The myth of the solitary genius responsible for momentous advances is strong in American society. The legend lives in the tales of Thomas Edison and Steve Jobs single-handedly inventing the lightbulb and ipod, respectively. The lone hero story is simple, memorable, and not always true. Despite the fact that both of these innovators were supported by hundreds of other people, the lone hero story continues to shine and captivate us. We gravitate to the idea of a single person solving a simple conflict. Increasingly, life is not that simple.
The recently revived brouhaha over who actually invented the internet illustrates the point. We’re asking the wrong question. Our minds are conditioned to seek a simple explanation, with a single human recognized for these technological achievements. The complex answer, that the internet was gradually developed by clusters of individuals, (with a few big leaps forward by people like Tim Berners-Lee), is too confusing for our minds to grasp, and doesn’t fit the traditional narrative. A gang of heroes doesn’t make sense to us. As Steven Johnson wrote so eloquently in the New York Times:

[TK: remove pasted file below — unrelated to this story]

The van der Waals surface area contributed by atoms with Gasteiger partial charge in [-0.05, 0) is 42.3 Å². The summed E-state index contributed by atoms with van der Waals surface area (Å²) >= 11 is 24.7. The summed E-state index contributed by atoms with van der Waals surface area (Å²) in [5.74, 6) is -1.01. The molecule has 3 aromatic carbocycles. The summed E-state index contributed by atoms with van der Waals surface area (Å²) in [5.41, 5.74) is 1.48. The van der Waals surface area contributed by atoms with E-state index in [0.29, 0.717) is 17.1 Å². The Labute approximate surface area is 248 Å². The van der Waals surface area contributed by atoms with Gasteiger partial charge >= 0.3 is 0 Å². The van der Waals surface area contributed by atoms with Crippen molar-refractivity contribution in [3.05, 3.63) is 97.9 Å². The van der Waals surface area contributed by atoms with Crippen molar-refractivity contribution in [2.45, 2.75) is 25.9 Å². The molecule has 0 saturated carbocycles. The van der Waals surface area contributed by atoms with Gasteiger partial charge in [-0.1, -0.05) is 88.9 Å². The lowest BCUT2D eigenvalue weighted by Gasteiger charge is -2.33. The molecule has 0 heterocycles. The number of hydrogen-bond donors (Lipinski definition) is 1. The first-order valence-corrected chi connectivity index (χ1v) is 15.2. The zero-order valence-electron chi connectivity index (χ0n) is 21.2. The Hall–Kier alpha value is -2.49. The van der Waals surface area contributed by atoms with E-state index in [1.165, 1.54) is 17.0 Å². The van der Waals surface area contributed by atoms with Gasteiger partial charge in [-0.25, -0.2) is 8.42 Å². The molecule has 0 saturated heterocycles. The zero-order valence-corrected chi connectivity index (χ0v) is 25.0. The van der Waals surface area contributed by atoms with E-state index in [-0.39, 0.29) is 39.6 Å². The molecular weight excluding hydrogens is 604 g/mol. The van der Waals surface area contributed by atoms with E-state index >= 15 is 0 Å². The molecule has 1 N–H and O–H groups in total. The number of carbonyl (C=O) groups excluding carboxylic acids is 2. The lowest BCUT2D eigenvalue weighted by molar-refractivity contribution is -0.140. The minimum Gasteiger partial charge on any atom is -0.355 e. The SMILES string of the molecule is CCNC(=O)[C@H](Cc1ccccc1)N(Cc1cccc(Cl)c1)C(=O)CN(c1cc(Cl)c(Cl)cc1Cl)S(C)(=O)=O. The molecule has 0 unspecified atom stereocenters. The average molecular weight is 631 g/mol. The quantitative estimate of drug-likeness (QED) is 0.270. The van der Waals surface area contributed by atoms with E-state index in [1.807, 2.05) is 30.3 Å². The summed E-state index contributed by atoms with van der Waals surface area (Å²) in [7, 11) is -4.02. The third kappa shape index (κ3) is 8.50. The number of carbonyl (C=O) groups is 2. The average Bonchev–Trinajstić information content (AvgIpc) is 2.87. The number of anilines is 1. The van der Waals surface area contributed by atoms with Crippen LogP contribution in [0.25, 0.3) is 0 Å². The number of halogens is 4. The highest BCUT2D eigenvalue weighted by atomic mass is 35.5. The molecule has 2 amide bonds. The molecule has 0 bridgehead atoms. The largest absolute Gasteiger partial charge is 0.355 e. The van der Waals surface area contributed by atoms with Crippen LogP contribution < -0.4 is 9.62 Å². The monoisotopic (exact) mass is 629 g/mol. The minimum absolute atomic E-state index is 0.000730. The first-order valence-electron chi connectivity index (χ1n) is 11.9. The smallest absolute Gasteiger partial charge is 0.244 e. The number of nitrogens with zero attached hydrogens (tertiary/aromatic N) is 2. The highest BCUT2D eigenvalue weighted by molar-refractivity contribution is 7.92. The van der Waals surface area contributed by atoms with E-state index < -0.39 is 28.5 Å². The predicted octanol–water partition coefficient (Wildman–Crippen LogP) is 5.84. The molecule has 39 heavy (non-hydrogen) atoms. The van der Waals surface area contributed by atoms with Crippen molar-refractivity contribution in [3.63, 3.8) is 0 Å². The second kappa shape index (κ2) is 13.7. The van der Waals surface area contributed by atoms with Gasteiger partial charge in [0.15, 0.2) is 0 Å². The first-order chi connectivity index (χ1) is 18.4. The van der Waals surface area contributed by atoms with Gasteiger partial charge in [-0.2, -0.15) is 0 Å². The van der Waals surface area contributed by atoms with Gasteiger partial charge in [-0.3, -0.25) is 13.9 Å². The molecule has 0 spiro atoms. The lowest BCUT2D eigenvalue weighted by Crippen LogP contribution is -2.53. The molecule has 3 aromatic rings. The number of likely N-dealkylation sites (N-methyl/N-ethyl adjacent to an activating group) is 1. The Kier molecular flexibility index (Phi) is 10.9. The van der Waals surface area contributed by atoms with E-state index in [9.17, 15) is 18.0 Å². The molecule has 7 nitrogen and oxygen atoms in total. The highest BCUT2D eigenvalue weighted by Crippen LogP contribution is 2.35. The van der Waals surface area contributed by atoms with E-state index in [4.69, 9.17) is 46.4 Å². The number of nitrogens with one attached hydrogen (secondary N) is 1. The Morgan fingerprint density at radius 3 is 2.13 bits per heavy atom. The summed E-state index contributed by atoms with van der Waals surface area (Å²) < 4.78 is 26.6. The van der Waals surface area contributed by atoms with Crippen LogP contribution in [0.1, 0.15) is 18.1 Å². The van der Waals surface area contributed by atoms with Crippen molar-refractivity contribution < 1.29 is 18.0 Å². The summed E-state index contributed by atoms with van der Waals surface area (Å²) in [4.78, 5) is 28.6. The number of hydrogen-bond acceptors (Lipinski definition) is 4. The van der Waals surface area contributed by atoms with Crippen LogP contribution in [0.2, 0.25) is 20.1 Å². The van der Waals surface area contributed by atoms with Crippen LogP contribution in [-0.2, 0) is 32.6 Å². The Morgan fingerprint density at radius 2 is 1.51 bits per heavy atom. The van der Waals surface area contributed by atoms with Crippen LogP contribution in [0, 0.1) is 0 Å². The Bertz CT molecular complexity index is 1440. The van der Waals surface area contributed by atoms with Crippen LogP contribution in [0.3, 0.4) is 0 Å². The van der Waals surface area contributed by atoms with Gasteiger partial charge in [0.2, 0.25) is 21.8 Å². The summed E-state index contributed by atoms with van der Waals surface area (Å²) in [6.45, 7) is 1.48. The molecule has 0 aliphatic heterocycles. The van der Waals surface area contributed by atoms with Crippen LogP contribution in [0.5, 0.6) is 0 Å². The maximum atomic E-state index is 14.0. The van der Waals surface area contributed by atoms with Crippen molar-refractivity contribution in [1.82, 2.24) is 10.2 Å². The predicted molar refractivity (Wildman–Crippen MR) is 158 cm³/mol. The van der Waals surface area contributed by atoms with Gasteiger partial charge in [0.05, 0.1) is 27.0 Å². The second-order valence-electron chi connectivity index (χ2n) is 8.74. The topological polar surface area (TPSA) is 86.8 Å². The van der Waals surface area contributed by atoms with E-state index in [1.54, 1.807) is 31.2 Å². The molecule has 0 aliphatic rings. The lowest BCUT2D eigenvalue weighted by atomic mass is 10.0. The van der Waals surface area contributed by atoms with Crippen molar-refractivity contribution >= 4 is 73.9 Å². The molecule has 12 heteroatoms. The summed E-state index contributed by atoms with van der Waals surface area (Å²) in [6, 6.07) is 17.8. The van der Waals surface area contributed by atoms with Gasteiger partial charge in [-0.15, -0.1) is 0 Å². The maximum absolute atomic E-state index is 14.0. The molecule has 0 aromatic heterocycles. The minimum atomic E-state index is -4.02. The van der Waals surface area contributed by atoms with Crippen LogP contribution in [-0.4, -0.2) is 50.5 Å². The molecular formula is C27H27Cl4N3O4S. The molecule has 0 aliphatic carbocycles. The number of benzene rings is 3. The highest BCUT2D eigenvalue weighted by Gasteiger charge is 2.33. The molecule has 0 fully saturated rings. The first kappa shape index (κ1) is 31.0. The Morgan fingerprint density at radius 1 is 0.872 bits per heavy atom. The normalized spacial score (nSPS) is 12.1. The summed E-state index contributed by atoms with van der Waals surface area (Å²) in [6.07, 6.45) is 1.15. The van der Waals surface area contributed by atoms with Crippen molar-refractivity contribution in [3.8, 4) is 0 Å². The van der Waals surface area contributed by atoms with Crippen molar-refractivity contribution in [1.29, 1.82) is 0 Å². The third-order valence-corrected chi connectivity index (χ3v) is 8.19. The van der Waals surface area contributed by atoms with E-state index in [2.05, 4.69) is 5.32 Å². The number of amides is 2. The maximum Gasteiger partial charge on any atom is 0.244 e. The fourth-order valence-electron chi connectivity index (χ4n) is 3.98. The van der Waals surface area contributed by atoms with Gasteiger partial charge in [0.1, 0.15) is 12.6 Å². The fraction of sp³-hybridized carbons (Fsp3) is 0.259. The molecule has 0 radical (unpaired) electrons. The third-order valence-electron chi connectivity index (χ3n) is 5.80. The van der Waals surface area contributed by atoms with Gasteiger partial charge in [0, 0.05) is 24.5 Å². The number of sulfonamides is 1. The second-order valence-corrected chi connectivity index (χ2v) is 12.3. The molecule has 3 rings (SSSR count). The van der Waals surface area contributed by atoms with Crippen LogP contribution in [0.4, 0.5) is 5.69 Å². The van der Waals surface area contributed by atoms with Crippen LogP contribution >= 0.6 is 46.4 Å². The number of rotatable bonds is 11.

We have an endless supply of folklore about heroic entrepreneurs who changed the world with their vision and their force of will. But as a society we lack master narratives of creative collaboration.
The Internet was built, first and foremost, by another network, this one made up not of servers but of human minds: open, decentralized, peer.
Can we learn to tell “master narratives of creative collaboration?” Or this too big a leap for America in the 21st Century?
*Crowd photo courtesy of victoriapeckham